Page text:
Yeah, I plan to join the leg to the seat with a domino. The leg sits under the seat - 45mmx45mm in dimensions.

How will you join the front legs? As per your drawing, where they join to the underside of the seat?

Just saw this reply. On second thought, such a joint using a twin tenon might survive the shear stress in the absence of any stretcher.

I'd build a prototype chair (half side) with 2x4 material to test both the angled jig and joinery strength.

Offline Crazyraceguy

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Re: Domino Chair Build with Angles
« Reply #24 on: June 19, 2022, 10:10 AM »
Yeah, I plan to join the leg to the seat with a domino. The leg sits under the seat - 45mmx45mm in dimensions.

How will you join the front legs? As per your drawing, where they join to the underside of the seat?

Just saw this reply. On second thought, such a joint using a twin tenon might survive the shear stress in the absence of any stretcher.

I'd build a prototype chair (half side) with 2x4 material to test both the angled jig and joinery strength.

That was my point about the front legs. I just can't see the seat slab taking the forces chair use. Chairs are quite different for tables. Sure, tables get moved, and that is usually the worst thing to happen to them, but it's not like a chair. The force on a table in generally just gravity, straight down. Chairs take side loads and a lot more movement.
You could glue that up with two tenons, oriented either way and the wood of the slab will most likely be the fail point, splitting along the grain when enough force is applied.
The rear legs are at least tied to each other by the backrest. That adds a ton of strength to them, plus the fact that they are connected to the slab out in the middle, rather than a corner. You could even "let them in" to a dado, even a shallow one would add a lot of strength there. None of that is helping those front legs. They are just "out there" with no support (and no real way to add any without changing the look)
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Offline cpw

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Re: Domino Chair Build with Angles
« Reply #25 on: June 19, 2022, 10:19 AM »
I agree that the front legs are the weak point.  When designing a chair (or table); you have to think about what is going to happen when someone stands on it as opposed to using it the way you intended.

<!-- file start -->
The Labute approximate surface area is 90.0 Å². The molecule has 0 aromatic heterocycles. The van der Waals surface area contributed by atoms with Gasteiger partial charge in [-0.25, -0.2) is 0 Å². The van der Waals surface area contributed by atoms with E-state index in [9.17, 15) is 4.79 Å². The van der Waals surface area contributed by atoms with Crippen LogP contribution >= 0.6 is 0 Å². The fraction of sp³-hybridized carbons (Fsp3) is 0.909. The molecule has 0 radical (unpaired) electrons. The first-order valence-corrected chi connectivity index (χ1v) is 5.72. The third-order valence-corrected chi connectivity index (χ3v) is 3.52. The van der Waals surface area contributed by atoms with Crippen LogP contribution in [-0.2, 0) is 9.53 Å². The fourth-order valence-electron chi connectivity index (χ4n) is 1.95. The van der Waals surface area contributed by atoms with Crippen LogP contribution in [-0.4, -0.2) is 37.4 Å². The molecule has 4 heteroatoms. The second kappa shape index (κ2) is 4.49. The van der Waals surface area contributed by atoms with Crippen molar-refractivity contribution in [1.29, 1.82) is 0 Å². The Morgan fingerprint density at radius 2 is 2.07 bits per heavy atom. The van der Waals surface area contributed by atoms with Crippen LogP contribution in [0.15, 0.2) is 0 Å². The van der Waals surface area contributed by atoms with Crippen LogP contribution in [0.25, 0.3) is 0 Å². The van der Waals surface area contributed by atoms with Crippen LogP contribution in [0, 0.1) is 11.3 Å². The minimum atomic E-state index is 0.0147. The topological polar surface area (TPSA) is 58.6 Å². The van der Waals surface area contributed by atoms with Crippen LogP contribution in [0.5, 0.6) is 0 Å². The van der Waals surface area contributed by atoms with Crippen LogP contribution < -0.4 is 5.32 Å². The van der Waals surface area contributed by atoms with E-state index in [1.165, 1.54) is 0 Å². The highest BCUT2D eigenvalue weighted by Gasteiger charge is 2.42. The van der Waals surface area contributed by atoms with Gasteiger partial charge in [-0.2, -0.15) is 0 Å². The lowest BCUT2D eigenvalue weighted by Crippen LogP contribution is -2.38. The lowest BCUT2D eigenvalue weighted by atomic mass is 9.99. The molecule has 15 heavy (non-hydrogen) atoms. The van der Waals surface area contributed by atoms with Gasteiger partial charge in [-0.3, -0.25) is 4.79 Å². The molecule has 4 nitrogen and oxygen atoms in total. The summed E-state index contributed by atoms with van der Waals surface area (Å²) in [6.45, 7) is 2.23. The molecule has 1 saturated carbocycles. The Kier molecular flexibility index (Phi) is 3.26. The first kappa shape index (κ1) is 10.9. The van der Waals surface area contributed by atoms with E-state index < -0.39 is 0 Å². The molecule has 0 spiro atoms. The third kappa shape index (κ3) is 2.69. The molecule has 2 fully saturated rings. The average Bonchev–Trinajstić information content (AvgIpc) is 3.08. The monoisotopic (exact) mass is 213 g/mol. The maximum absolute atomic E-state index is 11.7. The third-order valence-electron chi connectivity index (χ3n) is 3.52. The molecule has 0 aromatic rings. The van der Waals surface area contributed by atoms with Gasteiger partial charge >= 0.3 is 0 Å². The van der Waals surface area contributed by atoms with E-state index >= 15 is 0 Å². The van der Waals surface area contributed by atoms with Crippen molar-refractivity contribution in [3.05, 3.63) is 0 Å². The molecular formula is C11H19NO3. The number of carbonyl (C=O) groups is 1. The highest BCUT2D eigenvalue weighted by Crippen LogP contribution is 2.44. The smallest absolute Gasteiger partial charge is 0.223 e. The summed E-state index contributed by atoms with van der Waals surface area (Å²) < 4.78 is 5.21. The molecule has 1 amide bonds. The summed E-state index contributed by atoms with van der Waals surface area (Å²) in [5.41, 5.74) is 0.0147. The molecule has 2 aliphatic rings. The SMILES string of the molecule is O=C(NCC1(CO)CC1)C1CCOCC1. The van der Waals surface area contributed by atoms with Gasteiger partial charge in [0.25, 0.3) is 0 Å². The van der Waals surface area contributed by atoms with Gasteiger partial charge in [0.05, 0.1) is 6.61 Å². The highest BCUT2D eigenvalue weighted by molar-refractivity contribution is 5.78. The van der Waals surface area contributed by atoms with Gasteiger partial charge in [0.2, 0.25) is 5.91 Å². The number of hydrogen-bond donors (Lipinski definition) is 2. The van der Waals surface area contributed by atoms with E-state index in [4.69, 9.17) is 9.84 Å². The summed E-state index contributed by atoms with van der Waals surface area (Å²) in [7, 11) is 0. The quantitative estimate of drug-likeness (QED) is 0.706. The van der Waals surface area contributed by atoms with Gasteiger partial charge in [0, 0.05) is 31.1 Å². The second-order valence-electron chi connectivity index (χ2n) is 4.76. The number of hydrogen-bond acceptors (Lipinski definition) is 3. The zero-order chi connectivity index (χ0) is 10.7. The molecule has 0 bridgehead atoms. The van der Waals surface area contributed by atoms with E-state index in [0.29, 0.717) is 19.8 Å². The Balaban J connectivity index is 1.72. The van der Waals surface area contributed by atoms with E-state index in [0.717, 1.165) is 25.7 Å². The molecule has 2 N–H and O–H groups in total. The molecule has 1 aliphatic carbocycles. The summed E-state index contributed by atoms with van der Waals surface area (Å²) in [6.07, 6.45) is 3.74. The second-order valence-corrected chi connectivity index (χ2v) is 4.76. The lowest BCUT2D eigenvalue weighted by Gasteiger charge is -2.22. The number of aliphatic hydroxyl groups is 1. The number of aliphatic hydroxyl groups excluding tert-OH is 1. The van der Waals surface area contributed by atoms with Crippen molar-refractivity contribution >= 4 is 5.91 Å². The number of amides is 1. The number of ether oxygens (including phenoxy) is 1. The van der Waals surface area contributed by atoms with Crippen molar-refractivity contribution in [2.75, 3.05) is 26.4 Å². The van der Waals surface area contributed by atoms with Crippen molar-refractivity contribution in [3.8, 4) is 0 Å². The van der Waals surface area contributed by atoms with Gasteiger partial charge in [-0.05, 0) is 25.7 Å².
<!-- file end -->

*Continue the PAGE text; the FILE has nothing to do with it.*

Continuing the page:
Offline Tukston

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Re: Domino Chair Build with Angles
« Reply #26 on: June 20, 2022, 05:11 AM »
Thank guys for pointing out the weakness in the design. You bring up a very good a point.

I have included a cross support in the design so that there are 2 points of connection for the front legs. I am hoping the thickness of the wood combined with the support beam should do the trick. Ideally I should also have a cross support beam from front to back but I am hoping the thickness of wood will be enough for general use.

I have looked at domino placing and I see the rule of thumb is to have twice the thickness of the domino space between each domino. Regarding the front leg, I should really be using 6mm domino (according to the rule) but looking at it I kinda feel like the 8mm is the better option as far as strength goes. Does anyone have thoughts on the placement of dominos for strength?

Offline Steve1

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Re: Domino Chair Build with Angles
« Reply #27 on: June 20, 2022, 10:18 AM »
I like how you added the taper to the rear legs.  Looks better (and stronger joint).
You might want to try the same on the front legs.

Offline Tukston

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Re: Domino Chair Build with Angles
« Reply #28 on: June 20, 2022, 01:43 PM »
You right Steve. Thanks!

Offline Crazyraceguy

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Re: Domino Chair Build with Angles
« Reply #29 on: June 20, 2022, 05:38 PM »
There you go. That lower stretcher will help a lot.

Grain direction of the seat slab?
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Offline ChuckS

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Re: Domino Chair Build with Angles
« Reply #30 on: June 20, 2022, 07:23 PM »
8mm is right as the 1/3 rule applies if you use twin tenons:





(The top tenons are parallel to the back legs.)
« Last Edit: June 21, 2022, 05:18 AM by ChuckS »

Festool USA does not pre-approve the contents of this website nor endorse the application or use of any Festool product in any way other than in the manner described in the Festool Instruction Manual. To reduce the risk of serious injury and/or damage to your Festool product, always read, understand and follow all warnings and instructions in your Festool product's Instruction Manual. Although Festool strives for accuracy in the website material, the website may contain inaccuracies. Festool makes no representations about the accuracy, reliability, completeness or timeliness of the material on this website or about the results to be obtained from using the website. Festool and its affiliates cannot be responsible for improper postings or your reliance on the website's material. Your use of any material contained on this website is entirely at your own risk. The content contained on this site is provided for informational purposes only and does not constitute professional advice.


Offline Tukston

  • Posts: 12
Re: Domino Chair Build with Angles
« Reply #31 on: June 25, 2022, 04:24 AM »
Great info! Your drawing with the perpendicular crossing tenons makes a lot of sense.
Thanks again:-)